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 Post subject: Re: This 'n' that
Post #621 Posted: Sat Jun 08, 2019 11:37 am 
Honinbo

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A difficult endgame position.

Click Here To Show Diagram Code
[go]$$
$$ ------------------------
$$ . X . . . . . . O . . . .
$$ . X . O . O . O O X . X .
$$ . X X O O X O O X X . . .
$$ . . . X X X X X . . . . .
$$ . . X . . . . . X . . . .[/go]


The outside region is Black's territory.

Enjoy! (If you can. :lol: )

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 Post subject: Re: This 'n' that
Post #622 Posted: Sun Jun 09, 2019 8:23 am 
Lives with ko

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Since Bill said this was difficult, I'm guessing this might not be it for some reason, but it's still something?

Click Here To Show Diagram Code
[go]$$B main line?
$$ ------------------------
$$ . X . 1 3 4 2 . O . . . .
$$ . X . O . O . O O X . X .
$$ . X X O O X O O X X . . .
$$ . . . X X X X X . . . . .
$$ . . X . . . . . X . . . .[/go]


Click Here To Show Diagram Code
[go]$$B white only does this with a ton of ko threats
$$ ------------------------
$$ . X 4 1 2 . 3 . O . . . .
$$ . X 5 O . O . O O X . X .
$$ . X X O O X O O X X . . .
$$ . . . X X X X X . . . . .
$$ . . X . . . . . X . . . .[/go]


This post by lightvector was liked by: Bill Spight
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 Post subject: Re: This 'n' that
Post #623 Posted: Sun Jun 09, 2019 9:09 am 
Dies with sente

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If I read it correctly, I'd call this a tsumego problem.

Click Here To Show Diagram Code
[go]$$B kill in ko?
$$ ------------------------
$$ . X 4 3 2 . 1 . O . . . .
$$ . X 5 O . O . O O X . X .
$$ . X X O O X O O X X . . .
$$ . . . X X X X X . . . . .
$$ . . X . . . . . X . . . .[/go]


White cannot connect:

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[go]$$W white fails
$$ ------------------------
$$ . X O 1 O 2 X . O . . . .
$$ . X X O . O . O O X . X .
$$ . X X O O X O O X X . . .
$$ . . . X X X X X . . . . .
$$ . . X . . . . . X . . . .[/go]


So it bocomes a ko:

Click Here To Show Diagram Code
[go]$$W white fails
$$ ------------------------
$$ . X O 2 O . X . O . . . .
$$ . X X O . O 1 O O X . X .
$$ . X X O O X O O X X . . .
$$ . . . X X X X X . . . . .
$$ . . X . . . . . X . . . .[/go]

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 Post subject: Re: This 'n' that
Post #624 Posted: Sun Jun 09, 2019 9:20 am 
Dies with sente

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My previous answer was wrong, white can live:

Click Here To Show Diagram Code
[go]$$B live
$$ ------------------------
$$ . X . 2 4 3 1 . O . . . .
$$ . X . O . O . O O X . X .
$$ . X X O O X O O X X . . .
$$ . . . X X X X X . . . . .
$$ . . X . . . . . X . . . .[/go]


So 2 seems to be the vital point and I now think that lightvector's answer is correct (white gets 3 points less in his solution).


This post by gennan was liked by: Bill Spight
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 Post subject: Re: This 'n' that
Post #625 Posted: Sun Jun 09, 2019 10:20 am 
Honinbo

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This is a modification of a position from a game, where White had one fewer dame and Black to play could kill. I realized that giving White a dame would make an interesting endgame position. :)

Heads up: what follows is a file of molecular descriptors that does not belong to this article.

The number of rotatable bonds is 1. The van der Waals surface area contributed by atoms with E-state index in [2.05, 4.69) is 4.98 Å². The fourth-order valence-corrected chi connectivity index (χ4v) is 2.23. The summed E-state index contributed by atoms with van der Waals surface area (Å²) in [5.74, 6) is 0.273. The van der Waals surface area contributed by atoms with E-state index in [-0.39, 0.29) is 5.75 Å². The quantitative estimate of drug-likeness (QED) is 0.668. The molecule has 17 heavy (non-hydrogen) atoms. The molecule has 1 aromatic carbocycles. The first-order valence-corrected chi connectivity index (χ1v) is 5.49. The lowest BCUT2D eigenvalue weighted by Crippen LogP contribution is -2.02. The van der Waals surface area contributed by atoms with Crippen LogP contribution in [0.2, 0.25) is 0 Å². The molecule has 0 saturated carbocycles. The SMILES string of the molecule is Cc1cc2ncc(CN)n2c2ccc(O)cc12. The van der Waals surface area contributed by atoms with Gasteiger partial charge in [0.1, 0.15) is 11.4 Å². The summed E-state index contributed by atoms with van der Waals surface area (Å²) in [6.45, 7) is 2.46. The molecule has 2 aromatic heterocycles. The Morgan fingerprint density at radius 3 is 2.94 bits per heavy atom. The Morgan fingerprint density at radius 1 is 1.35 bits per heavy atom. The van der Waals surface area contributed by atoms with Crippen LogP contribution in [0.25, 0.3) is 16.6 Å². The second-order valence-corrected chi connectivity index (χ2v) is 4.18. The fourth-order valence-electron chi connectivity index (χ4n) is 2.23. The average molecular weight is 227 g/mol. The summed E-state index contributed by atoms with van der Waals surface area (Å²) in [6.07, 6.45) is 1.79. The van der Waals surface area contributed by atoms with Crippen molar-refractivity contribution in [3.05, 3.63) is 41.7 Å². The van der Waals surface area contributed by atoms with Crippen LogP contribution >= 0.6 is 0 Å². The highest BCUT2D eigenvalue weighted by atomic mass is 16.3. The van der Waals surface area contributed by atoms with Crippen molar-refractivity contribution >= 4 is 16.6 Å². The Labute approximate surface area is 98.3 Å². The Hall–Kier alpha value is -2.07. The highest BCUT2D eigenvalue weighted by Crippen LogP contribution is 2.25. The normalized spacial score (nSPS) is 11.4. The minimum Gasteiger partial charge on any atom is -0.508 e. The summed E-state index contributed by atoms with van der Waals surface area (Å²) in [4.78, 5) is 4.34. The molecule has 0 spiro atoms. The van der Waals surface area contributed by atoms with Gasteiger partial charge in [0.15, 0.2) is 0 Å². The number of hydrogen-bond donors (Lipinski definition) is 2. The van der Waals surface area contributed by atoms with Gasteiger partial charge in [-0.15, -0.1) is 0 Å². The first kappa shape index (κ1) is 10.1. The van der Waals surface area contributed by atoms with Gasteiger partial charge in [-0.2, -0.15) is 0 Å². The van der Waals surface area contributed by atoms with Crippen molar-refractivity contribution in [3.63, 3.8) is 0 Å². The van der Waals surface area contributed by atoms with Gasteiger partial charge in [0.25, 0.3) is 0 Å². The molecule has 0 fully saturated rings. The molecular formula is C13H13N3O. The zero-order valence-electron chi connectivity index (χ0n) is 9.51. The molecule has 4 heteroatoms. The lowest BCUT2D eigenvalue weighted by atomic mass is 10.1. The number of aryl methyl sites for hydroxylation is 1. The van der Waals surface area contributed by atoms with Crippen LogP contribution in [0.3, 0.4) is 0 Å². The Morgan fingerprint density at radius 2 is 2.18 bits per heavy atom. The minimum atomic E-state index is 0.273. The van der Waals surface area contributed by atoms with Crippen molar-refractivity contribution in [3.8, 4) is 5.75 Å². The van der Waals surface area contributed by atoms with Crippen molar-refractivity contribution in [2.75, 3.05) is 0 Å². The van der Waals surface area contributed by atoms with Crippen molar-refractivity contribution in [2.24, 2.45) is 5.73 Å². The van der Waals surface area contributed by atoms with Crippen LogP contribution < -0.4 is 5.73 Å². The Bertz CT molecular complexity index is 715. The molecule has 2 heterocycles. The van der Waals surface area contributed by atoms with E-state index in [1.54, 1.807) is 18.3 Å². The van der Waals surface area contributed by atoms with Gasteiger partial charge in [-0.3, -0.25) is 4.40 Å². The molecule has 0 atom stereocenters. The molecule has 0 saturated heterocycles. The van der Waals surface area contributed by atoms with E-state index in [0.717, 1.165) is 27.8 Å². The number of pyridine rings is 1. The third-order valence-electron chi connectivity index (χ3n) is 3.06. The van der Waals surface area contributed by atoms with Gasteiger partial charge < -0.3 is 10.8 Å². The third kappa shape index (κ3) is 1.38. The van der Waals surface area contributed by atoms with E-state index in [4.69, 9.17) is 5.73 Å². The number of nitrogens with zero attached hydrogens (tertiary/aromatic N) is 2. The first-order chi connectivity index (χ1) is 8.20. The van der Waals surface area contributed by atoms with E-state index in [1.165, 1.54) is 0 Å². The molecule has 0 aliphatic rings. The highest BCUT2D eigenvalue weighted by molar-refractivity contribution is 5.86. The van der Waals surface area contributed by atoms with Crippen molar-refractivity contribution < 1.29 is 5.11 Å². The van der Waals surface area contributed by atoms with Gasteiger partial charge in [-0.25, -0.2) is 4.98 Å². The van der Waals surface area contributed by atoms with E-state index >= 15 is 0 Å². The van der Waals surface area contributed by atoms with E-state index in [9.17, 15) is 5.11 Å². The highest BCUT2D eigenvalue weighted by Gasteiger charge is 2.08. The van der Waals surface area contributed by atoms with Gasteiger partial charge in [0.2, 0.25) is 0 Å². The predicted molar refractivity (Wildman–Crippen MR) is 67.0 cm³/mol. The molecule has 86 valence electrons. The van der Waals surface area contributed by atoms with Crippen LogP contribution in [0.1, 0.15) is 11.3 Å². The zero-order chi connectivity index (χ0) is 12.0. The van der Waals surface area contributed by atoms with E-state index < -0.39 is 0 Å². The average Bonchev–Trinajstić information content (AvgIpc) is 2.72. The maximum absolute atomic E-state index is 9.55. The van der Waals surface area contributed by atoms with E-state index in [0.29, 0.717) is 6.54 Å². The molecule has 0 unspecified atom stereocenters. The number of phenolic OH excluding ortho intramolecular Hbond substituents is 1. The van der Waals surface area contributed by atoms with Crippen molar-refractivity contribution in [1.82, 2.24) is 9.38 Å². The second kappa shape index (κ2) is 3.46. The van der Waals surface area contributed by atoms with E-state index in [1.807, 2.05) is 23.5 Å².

The main difficulty comes from the ko evaluation, depending on who is komaster. You may think of the komaster as having just enough sufficiently large ko threats to win the ko or kos that may arise in the position. :)

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At some point, doesn't thinking have to go on?

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 Post subject: Re: This 'n' that
Post #626 Posted: Mon Jun 10, 2019 10:42 am 
Honinbo

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Click Here To Show Diagram Code
[go]$$
$$ . . . . . . . . . .
$$ . O O O O O O O O .
$$ . O X . . . . . O .
$$ . O X O O . . O O .
$$ . O O O X X X X X .
$$ . . . . . . . . . .[/go]


Outside stones are safe.

Evaluate the position.

This is an ambiguous position, a 2 move distant sente where each move gains 1 pt. Its count is -7.

What is the best play by each side?

Click Here To Show Diagram Code
[go]$$B
$$ . . . . . . . . . .
$$ . O O O O O O O O .
$$ . O X . . 4 2 . O .
$$ . O X O O 3 1 O O .
$$ . O O O X X X X X .
$$ . . . . . . . . . .[/go]


OC, since the position is ambiguous, :b1: and :b3: are not sente. The result is a local score of -7.

Click Here To Show Diagram Code
[go]$$W
$$ . . . . . . . . . .
$$ . O O O O O O O O .
$$ . O X . . . 3 . O .
$$ . O X O O 1 2 O O .
$$ . O O O X X X X X .
$$ . . . . . . . . . .[/go]


The sequence, :w1: - :w3:, gains one pt., for a local score of -8.

----

What about the other plays? Let's use difference games to compare plays. :)

Click Here To Show Diagram Code
[go]$$
$$ . . . . . . . . . .
$$ . X X X O O O O O .
$$ . X O X X 2 . X X .
$$ . X O . . 3 . . X .
$$ . X X X X X X X X .
$$ . O O O O O O O O .
$$ . O X . . 6 4 . O .
$$ . O X O O 5 1 O O .
$$ . O O O X X X X X .
$$ . . . . . . . . . .[/go]


:b1: is the recommended play, :w2: is the other play in the mirror position. We can stop play after :w6: because the local temperature has dropped below 1. Black has 6 + 1¼ = 7¼ pts. and White has 7 pts., for a net result of ¼. Black is ahead and has the move, so Black wins.

Click Here To Show Diagram Code
[go]$$
$$ . . . . . . . . . .
$$ . X X X O O O O O .
$$ . X O X X 6 2 X X .
$$ . X O . . 4 5 . X .